Tag: checkout

How to: Use branches in Git (Part V)

How to: Use branches in Git (Part V)

So, essentially branches are the way to go when trying out new ideas or isolating features or sections of work. One can branch out of the master line and work on a feature, independently from what’s going on the outside, little introvert f*ckers branches are…

Git handles context switching very fast, meaning that switching branches replaces the files in the working directory with those of the selected branch without too much hassle. Eventually, branches can be either merged into the master branch or discarded completely.

git branch

By itself, the command displays the branches of the current repository:

git branch          # Show the local branches
git branch -v       # Show the remote branches 
git branch -a       # Show all branches, including remotes

To create a branch out of thin air, use this command and give it a nice name (no, Branchie is not a nice name):

git branch <significant-branch-name>

Of course, if you f*ck up, you can always rename it using:

git branch -m <old-branch-name> <new-branch-name>

It is also possible to delete the branch, but note that the more branches you remove, the more your git tree will start looking like a giant wooden buttplug:

git branch -d <delete-me>

Note that if a branch was not fully merged, that command won’t do it, but you can force it to do it anyway and it won’t even mind:

git branch -D <delete-me>

And now it’s probably the time to bring back our old pal, git checkout. Apart from replacing your local files, it can also switch branches, thus moving the pointer to the new currently active branch and replacing the contents of your working directory.

git checkout <branch-name>

It can also do super combos: create a new branch, make it reference another branch or tag and switch to it.

git checkout -b <new-branch> <parent-branch>

Another quick option that can come in real handy, git branch --merged will display branches that were merged and basically contain each other’s commits, more precisely it displays a list of all the branches that contain all the commits that the currently active branch has.

Note however, that Git will not allow branch switching if the current branch’s working directory is not clean, in the sense that there are no files in conflict – there’s no problem with new files or changed files that have not been altered in other branches. In the event of possible conflicts, either stage and commit the changes, or remove them.

git merge

To merge a branch, first checkout the branch you want to merge things into, then run the git merge command.

git checkout master
git merge <branch-name>

That command will add the commits from <branch-name>, on top of those on the master branch and then move the HEAD pointer at the top of the list. But, based on the level of their complexity, merges can be of two types: fast-forward merges and real merges.

Fast-forward merges occur when the parent branch doesn’t contain additional changes from the time of the branching, meaning that it’s absolutely safe to just move the source branch’s commits at the end of the parent branch and then simply update the HEAD pointer with the last position in the chain.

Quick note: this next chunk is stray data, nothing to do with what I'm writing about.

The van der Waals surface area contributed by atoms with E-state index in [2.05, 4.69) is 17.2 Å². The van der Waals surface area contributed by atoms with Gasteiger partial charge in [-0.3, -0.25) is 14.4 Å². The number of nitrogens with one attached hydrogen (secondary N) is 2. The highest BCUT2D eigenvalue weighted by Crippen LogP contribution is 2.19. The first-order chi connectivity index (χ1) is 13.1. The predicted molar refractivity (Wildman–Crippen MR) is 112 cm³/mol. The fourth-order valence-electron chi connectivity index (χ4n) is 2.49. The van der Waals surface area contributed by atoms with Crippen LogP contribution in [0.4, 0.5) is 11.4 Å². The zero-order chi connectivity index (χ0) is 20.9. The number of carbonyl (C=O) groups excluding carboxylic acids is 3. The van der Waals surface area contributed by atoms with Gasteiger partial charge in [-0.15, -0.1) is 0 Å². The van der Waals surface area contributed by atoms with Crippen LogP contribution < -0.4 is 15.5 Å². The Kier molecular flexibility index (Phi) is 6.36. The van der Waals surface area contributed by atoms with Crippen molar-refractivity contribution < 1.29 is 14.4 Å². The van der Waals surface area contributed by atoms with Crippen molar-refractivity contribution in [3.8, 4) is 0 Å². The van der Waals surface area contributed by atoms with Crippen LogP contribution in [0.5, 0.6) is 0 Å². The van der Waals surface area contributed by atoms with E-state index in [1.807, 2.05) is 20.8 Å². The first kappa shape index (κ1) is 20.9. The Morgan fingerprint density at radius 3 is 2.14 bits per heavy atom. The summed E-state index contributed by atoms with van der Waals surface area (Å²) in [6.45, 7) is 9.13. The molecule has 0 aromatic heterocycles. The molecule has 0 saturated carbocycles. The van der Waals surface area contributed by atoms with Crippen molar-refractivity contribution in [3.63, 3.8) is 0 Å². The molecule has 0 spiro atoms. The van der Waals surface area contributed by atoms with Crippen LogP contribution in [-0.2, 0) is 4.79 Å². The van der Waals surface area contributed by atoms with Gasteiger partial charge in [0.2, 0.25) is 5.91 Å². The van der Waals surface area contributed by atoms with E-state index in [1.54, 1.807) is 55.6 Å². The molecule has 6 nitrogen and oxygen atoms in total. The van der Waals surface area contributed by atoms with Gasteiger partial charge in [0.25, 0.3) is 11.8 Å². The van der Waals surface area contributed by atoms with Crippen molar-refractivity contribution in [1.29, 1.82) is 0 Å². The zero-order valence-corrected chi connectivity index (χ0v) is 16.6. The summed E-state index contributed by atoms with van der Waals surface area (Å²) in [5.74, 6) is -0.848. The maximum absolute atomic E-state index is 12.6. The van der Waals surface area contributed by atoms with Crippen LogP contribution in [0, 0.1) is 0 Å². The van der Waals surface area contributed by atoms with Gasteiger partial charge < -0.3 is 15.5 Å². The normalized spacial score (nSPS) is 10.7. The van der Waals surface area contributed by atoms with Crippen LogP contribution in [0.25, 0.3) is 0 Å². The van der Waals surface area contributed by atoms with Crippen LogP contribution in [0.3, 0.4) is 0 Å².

Real merges occur when the parent tree contains additional commits that were submitted in the meanwhile, between the times of branching and merging. Git tries to auto-merge branches using a recursive strategy. But there can always be such things as merge conflicts. 

Conflicts are usually handled automatically if the file differences are on different lines, but otherwise, put yourself in Git’s position. Without any knowledge of what any of those lines mean, how do you decide which version is more adequate or better yet come up with a hybrid solution that takes incorporates both changes?

When that happens, Git throws a conflict error and the merging operation is suspended until the conflicts are resolved. So, the files that are in conflict now contain both blocks of code, enclosed between lines of <<<<<< and ====== delimiters.

Manually reviewing those changes and removing the delimiters is preferable to using automatic merge tools as it is considered safer. After the conflicts are fixed, we can add the files to the staging index and perform a simple commit without any message – that will be prompted by the merging operation itself in a freshly opened editor.

Now that we talked about the two types of merges, here are a couple of useful options:

The first one inhibits fast-forward merges and forces git to copy all the commits from the branch to the parent tree, thus maintaining a detailed history log, even if fast-forwarding would have been possible, in which case only one commit would have been created on the parent branch to indicate the fact that there has been a merging operation:

git merge --no-ff <branch-name>

The other one will perform a merge only if fast-forwarding is possible and abort the operation otherwise:

git merge --ff-only <branch-name>

To reduce the probability of having conflicts occur when merging branches, we can merge the parent branches into the working branches, and do it often – this way when the working branches will pretty much contain the same thing as the parent ones, thus making it easy for git to perform successful auto-merges or even fast-forward merges. This strategy is called tracking and is commonly used when working with remotes.

Note: It is advisable to only perform merges with a clean working directory. Otherwise, things could get messy and we would have to talk about using stashes. Oh, what the hell – let’s get it over with:

git stash